By Jermaine Ng, Legal Associate
What is mediation?
Mediation is a flexible and confidential dispute resolution process, in which a neutral third-party (the mediator) facilitates negotiations between parties, with the view of resolving the dispute(s) amicably.
We have listed out five key points relating to mediation which we think you should know:
1. Why would I end up at mediation?
Parties typically go to mediation for three reasons. First, they may be bound by their contractual arrangement(s) to do so. Second, attending mediation may be part of the court process or is recommended by the court. Third, because parties are unable to resolve matters privately, and prefer to have a neutral third party assist in the dispute resolution process.
2. Who should I choose as my mediator?
After deciding to proceed with mediation, the parties would then have to agree on choosing a mediator. It is important to select a competent and experienced mediator who is the right fit for your case. Other than fees and availability, the mediator’s experience, subject matter knowledge, neutrality, and language competency are also important factors to consider. More details about selecting the right mediator can be found here.
3. What goes on at mediation?
There are two main parts to a mediation session: (i) the problem defining stages; and (ii) the problem solving stages.
In the problem defining stages, the mediator would start by explaining the mediation process, and set some ground rules to ensure the mediation runs smoothly. Parties would then be given the opportunity to make an opening statement, give their perspective on the dispute, and highlight their points of concern.
At the problem solving stages, the mediator would work with the parties to set an agenda to determine the relevant issues at hand. The parties would meet the mediator either together or separately to discuss and assess areas of settlement thereafter. Apart from examining the strengths and weaknesses of each party’s position, possible agreements are also encouraged. Negotiations would continue until a settlement is reached. In the unlikely event that parties do not reach an agreement, the mediation session either comes to an end, or another session would be arranged.
Should parties reach an agreement to settle, the terms of said settlement would be recorded in a written agreement to be signed by the parties. This settlement agreement is enforceable as a contract, and can even be enforced as a court judgment if it is recorded as an order of court under the new Mediation Act.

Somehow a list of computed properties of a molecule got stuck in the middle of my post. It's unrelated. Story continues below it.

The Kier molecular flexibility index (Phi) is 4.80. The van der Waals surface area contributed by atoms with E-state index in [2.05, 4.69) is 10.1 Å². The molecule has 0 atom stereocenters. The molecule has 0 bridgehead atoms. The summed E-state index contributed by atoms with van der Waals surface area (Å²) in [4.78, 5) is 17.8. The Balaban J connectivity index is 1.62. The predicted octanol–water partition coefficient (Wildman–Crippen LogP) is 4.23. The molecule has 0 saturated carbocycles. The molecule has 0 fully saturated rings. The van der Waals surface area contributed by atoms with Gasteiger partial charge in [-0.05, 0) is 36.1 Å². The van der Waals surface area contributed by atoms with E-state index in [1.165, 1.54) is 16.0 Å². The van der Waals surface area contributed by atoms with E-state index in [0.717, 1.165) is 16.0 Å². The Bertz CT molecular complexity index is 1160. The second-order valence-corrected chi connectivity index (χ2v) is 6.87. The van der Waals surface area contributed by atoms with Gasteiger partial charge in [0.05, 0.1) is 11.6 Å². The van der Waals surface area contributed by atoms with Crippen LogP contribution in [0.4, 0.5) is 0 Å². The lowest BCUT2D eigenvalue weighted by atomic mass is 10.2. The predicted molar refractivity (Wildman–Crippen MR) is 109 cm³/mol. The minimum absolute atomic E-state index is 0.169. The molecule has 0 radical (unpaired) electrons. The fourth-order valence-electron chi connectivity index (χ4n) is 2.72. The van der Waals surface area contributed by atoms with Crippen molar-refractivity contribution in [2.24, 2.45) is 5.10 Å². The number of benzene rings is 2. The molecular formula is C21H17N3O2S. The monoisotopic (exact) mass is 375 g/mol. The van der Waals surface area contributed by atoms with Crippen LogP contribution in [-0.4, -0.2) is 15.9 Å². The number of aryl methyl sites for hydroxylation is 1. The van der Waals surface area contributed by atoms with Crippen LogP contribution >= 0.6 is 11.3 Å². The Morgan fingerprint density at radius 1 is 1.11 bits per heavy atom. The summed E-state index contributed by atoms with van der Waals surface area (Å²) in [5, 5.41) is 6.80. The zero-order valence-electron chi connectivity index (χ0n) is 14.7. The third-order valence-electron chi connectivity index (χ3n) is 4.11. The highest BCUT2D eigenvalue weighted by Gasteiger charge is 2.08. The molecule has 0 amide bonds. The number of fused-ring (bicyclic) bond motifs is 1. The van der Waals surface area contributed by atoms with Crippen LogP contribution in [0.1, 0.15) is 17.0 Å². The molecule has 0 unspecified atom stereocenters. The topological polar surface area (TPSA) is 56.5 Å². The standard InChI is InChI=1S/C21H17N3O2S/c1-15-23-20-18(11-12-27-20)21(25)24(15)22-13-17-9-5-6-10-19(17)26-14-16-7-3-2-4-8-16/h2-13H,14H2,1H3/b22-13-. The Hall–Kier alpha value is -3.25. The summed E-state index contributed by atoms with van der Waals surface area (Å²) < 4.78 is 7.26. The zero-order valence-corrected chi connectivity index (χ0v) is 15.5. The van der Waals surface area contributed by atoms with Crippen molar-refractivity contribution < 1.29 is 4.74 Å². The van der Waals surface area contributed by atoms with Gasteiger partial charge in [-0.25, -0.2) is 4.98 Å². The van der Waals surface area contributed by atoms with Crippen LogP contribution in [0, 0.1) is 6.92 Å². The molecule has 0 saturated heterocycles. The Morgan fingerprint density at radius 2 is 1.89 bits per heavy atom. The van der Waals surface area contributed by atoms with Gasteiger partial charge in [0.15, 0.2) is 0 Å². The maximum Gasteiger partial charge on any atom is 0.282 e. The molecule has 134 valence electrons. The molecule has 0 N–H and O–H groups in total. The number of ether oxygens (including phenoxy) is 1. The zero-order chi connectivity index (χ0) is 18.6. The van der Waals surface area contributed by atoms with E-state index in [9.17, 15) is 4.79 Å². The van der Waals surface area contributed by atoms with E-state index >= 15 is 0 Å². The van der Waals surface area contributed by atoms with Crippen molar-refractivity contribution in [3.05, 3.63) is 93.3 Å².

4. What are the main features of mediation?
Empowerment. The mediation process empowers parties to come to a solution on their own. Parties can take ownership over their decision and have extensive control over both the process and the outcome of the mediation, instead of having a judge or arbitrator decide on the dispute or the course that is to be taken. The mediator would facilitate discussion between parties and encourage them to see their dispute as a joint problem which requires a combined effort from all parties to resolve.
Confidentiality. Mediation is confidential, and does not compromise your rights in court should you decide to pursue litigation or arbitration at a later date. This confidentiality is protected both statutorily under the Mediation Act, and also by a mediation agreement to be executed by the parties before the mediation begins. Such confidentiality usually relates to the whole process, and information given to the mediator during the process. While arbitration proceedings are usually confidential as well, the same cannot be said for litigation proceedings.
Affordable and Fast. Apart from being more affordable than its other dispute resolution counterparts, mediated disputes tend to be resolved more quickly – most cases are resolved within a day of mediation. This is as compared to arbitration or litigation, which may take years, and negotiations, which may take from weeks to months.
Effective Resolution. Statistically, global average settlement rates are high. Further, studies have also shown that mediated settlements are rarely breached, because parties are likely to keep to the terms they had voluntarily agreed on.
5. What kinds of disputes are suitable for mediation?
Contrary to popular belief, most disputes are suitable for mediation, regardless of their subject matter! Typically, it may be the circumstances which makes mediation unsuitable in any given case, instead of the subject matter.
Having said that, mediation is typically most useful in the following circumstances:
- Where a quick solution is desired;
- Where litigation or other dispute resolution methods would be inappropriate (e.g. due to disproportionate costs, complexity of trial, and so on);
- Where parties desire and intend to continue their relationship going forward; or
- Where private and confidential resolution is important to the parties.
To learn more about mediation, check out our training programmes. Peacemakers is focused on delivering conflict management, negotiation, and mediation training courses to organisations, customised for their specific industries and corporate cultures. Contact us at email@example.com to see how we can assist you with your training needs today!